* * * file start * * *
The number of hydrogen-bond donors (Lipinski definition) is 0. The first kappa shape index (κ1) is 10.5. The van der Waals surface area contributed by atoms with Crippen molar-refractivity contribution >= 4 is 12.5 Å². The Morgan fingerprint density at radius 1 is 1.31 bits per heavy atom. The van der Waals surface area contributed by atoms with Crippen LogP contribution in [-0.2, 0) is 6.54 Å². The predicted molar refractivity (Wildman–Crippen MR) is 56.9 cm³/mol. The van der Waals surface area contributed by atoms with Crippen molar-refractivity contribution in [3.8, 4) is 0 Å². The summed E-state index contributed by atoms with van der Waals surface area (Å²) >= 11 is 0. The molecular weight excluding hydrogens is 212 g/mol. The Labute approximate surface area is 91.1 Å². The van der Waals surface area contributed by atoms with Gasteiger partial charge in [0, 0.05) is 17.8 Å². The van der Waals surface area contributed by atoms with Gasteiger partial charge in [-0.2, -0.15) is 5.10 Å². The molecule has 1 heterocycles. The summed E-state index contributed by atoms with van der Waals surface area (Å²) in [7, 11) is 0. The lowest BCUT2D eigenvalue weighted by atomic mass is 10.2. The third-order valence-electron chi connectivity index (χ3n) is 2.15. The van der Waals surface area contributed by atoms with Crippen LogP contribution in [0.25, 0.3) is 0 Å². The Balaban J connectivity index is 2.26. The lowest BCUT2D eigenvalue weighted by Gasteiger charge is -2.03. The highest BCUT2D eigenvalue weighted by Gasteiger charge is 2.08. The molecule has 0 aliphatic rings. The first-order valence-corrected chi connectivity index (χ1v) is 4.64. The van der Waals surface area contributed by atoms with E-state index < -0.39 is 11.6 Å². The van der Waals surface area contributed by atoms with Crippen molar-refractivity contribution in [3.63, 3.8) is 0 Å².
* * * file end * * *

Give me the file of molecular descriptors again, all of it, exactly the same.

The number of hydrogen-bond donors (Lipinski definition) is 0. The first kappa shape index (κ1) is 10.5. The van der Waals surface area contributed by atoms with Crippen molar-refractivity contribution >= 4 is 12.5 Å². The Morgan fingerprint density at radius 1 is 1.31 bits per heavy atom. The van der Waals surface area contributed by atoms with Crippen LogP contribution in [-0.2, 0) is 6.54 Å². The predicted molar refractivity (Wildman–Crippen MR) is 56.9 cm³/mol. The van der Waals surface area contributed by atoms with Crippen molar-refractivity contribution in [3.8, 4) is 0 Å². The summed E-state index contributed by atoms with van der Waals surface area (Å²) >= 11 is 0. The molecular weight excluding hydrogens is 212 g/mol. The Labute approximate surface area is 91.1 Å². The van der Waals surface area contributed by atoms with Gasteiger partial charge in [0, 0.05) is 17.8 Å². The van der Waals surface area contributed by atoms with Gasteiger partial charge in [-0.2, -0.15) is 5.10 Å². The molecule has 1 heterocycles. The summed E-state index contributed by atoms with van der Waals surface area (Å²) in [7, 11) is 0. The lowest BCUT2D eigenvalue weighted by atomic mass is 10.2. The third-order valence-electron chi connectivity index (χ3n) is 2.15. The van der Waals surface area contributed by atoms with Crippen LogP contribution in [0.25, 0.3) is 0 Å². The Balaban J connectivity index is 2.26. The lowest BCUT2D eigenvalue weighted by Gasteiger charge is -2.03. The highest BCUT2D eigenvalue weighted by Gasteiger charge is 2.08. The molecule has 0 aliphatic rings. The first-order valence-corrected chi connectivity index (χ1v) is 4.64. The van der Waals surface area contributed by atoms with E-state index < -0.39 is 11.6 Å². The van der Waals surface area contributed by atoms with Crippen molar-refractivity contribution in [3.63, 3.8) is 0 Å².